anonymous
  • anonymous
Find the values of a and b so that the following is true.
Mathematics
jamiebookeater
  • jamiebookeater
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anonymous
  • anonymous
I am thinking about L'Hospital's rule but I am not sure how I would apply it...
anonymous
  • anonymous
well, you can separate them, then solve them
anonymous
  • anonymous
Yeah.... But I have two variables then.

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anonymous
  • anonymous
are you sure it tends to infinity?
anonymous
  • anonymous
Yep.
anonymous
  • anonymous
0.
anonymous
  • anonymous
oops.
anonymous
  • anonymous
why two variables?
anonymous
  • anonymous
if you differentiate the variable you get nothing from a, but b will still be present, you can get b right?
anonymous
  • anonymous
\[\lim_{x \rightarrow 0} (\frac{ \sin(2x) }{ x^3 }+a+\frac{ b }{ x^2 })=0\]
anonymous
  • anonymous
Yeah. I think you are right.
anonymous
  • anonymous
ahhh, so it tends to zero?
anonymous
  • anonymous
Yep :P . I typed wrong.
anonymous
  • anonymous
no problem, you can separate them then do the limits, you can spot it by inspection, very easily
anonymous
  • anonymous
Hmm Let me try...
anonymous
  • anonymous
have you done it?
anonymous
  • anonymous
I can't solve the limit of: \[\lim_{x \rightarrow 0}\frac{ \sin(2x) }{ x^3 }\]
anonymous
  • anonymous
you can!! differentiate 3 times until the denominator is 1,
anonymous
  • anonymous
not 1, differentiate until the denominator is a constant
anonymous
  • anonymous
sin(2)=2sin(x)cos(x)
anonymous
  • anonymous
I got -4/3 .
anonymous
  • anonymous
for?
anonymous
  • anonymous
The limit.
anonymous
  • anonymous
sin(2x)/x^3 as x tends to infinity?
anonymous
  • anonymous
how ?
anonymous
  • anonymous
To 0 :P .
anonymous
  • anonymous
lol!!! im losing it today...
anonymous
  • anonymous
but still, i would have thought it was zero
anonymous
  • anonymous
Waitt.
anonymous
  • anonymous
The Limit is infinity..... :( .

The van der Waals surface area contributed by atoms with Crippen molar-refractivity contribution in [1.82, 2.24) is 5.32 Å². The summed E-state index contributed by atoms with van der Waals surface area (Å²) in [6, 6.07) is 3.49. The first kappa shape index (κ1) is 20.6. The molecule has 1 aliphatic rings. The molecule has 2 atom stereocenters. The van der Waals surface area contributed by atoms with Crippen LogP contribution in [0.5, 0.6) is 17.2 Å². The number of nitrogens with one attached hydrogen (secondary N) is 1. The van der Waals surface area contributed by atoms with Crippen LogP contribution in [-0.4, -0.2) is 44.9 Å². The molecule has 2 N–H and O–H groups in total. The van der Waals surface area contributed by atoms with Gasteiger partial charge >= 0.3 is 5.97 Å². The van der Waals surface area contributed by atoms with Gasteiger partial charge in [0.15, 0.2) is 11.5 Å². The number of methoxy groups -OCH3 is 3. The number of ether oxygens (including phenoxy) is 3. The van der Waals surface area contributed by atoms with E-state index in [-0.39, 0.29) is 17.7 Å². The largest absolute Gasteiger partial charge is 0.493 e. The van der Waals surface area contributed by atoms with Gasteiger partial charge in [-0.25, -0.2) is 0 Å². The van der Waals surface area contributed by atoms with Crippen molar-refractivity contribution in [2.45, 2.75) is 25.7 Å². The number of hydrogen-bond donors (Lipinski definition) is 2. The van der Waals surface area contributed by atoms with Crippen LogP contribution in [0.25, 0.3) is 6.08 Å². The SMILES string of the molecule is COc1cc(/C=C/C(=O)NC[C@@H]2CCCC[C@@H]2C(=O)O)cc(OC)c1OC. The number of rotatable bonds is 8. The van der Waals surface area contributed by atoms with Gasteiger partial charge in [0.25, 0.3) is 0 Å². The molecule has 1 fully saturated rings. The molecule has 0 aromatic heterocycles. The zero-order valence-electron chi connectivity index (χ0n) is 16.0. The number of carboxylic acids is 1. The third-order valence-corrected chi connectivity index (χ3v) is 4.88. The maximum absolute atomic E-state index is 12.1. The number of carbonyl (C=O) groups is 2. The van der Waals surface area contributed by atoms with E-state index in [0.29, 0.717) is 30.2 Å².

anonymous
  • anonymous
yep,
anonymous
  • anonymous
We can't solve anything then.
anonymous
  • anonymous
we could, i mean if one of the variables was infinity
anonymous
  • anonymous
But We can't do anything with infinity.... It's not a number.
anonymous
  • anonymous
wait are you sure it should tend to 0?
anonymous
  • anonymous
Well I would assume it should tend to a finite value.
anonymous
  • anonymous
i suspect the limit should tend to infinity then for it so satisfy the limit
anonymous
  • anonymous
not necessarily, it can be infinity, let assume it was infinity, then we can do the question with ease. have you done analysis by any chance?
anonymous
  • anonymous
No.....
anonymous
  • anonymous
Here is the question.
1 Attachment
anonymous
  • anonymous
okay, no problem, assume it is infinity because i think you were right the first time round, if it was infinity just plug in infinity to the differential you had computed
anonymous
  • anonymous
If we did that then a would be infinity and b would not exist.
anonymous
  • anonymous
b would, it would be x^2,
anonymous
  • anonymous
one moment,
anonymous
  • anonymous
but since b^2 tends to infinity the whole thing would be 0.
anonymous
  • anonymous
x^2 sorry not b^2.
anonymous
  • anonymous
which would be 0, at when b/x^2 as x ->0
anonymous
  • anonymous
Exactly. We can't work with that.
anonymous
  • anonymous
we could, if b = 0,
anonymous
  • anonymous
0/anynumber = 0
anonymous
  • anonymous
But it's not. B/x^2 is zero, not b.
anonymous
  • anonymous
We don't know what b is.
anonymous
  • anonymous
a could be -infinity, then this would satisfy the limit
anonymous
  • anonymous
But infinity- infinity is not 0.
anonymous
  • anonymous
yes it is
anonymous
  • anonymous
No it's not. Infinity is not a number. It's a concept.
anonymous
  • anonymous
that is true, i moment, i am trying to multi task, i jst remembered the proof that it isnt,
anonymous
  • anonymous
http://en.wikibooks.org/wiki/Calculus/Infinite_Limits/Infinity_is_not_a_number
anonymous
  • anonymous
okay, you need to apply l'hpitals rule over and over again, i would recon, but first you need to put all the equation under one common factor so \[=\frac{\sin(2x) + ax^{3} + bx}{x^{3}}\]
anonymous
  • anonymous
http://answers.yahoo.com/question/index?qid=20110406112720AARpKn1 here is a better and easier way of doing it the sint is taylor expansion i think, the rest is pretty self explanatory
anonymous
  • anonymous
Lol. THanks :P .

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